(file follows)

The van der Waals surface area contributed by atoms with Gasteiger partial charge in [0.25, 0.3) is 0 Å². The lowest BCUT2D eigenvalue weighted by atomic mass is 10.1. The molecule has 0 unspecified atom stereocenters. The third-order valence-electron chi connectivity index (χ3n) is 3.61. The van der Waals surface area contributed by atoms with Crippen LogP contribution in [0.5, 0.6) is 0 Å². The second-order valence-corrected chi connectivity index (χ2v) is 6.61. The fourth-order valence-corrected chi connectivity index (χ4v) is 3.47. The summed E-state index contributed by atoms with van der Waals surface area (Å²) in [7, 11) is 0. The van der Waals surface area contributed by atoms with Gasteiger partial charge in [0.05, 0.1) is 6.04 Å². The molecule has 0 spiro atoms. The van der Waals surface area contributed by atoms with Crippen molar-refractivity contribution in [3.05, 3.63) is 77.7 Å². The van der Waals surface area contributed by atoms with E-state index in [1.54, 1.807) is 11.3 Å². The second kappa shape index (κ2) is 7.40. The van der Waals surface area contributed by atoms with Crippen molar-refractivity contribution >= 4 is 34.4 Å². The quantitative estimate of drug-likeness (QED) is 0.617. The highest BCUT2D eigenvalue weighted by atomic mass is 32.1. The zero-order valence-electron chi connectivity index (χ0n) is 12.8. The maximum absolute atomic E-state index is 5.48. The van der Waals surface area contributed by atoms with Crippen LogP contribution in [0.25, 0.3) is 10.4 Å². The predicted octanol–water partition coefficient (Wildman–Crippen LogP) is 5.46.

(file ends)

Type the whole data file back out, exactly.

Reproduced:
The van der Waals surface area contributed by atoms with Gasteiger partial charge in [0.25, 0.3) is 0 Å². The lowest BCUT2D eigenvalue weighted by atomic mass is 10.1. The molecule has 0 unspecified atom stereocenters. The third-order valence-electron chi connectivity index (χ3n) is 3.61. The van der Waals surface area contributed by atoms with Crippen LogP contribution in [0.5, 0.6) is 0 Å². The second-order valence-corrected chi connectivity index (χ2v) is 6.61. The fourth-order valence-corrected chi connectivity index (χ4v) is 3.47. The summed E-state index contributed by atoms with van der Waals surface area (Å²) in [7, 11) is 0. The van der Waals surface area contributed by atoms with Gasteiger partial charge in [0.05, 0.1) is 6.04 Å². The molecule has 0 spiro atoms. The van der Waals surface area contributed by atoms with Crippen molar-refractivity contribution in [3.05, 3.63) is 77.7 Å². The van der Waals surface area contributed by atoms with E-state index in [1.54, 1.807) is 11.3 Å². The second kappa shape index (κ2) is 7.40. The van der Waals surface area contributed by atoms with Crippen molar-refractivity contribution >= 4 is 34.4 Å². The quantitative estimate of drug-likeness (QED) is 0.617. The highest BCUT2D eigenvalue weighted by atomic mass is 32.1. The zero-order valence-electron chi connectivity index (χ0n) is 12.8. The maximum absolute atomic E-state index is 5.48. The van der Waals surface area contributed by atoms with Crippen LogP contribution in [0.25, 0.3) is 10.4 Å². The predicted octanol–water partition coefficient (Wildman–Crippen LogP) is 5.46.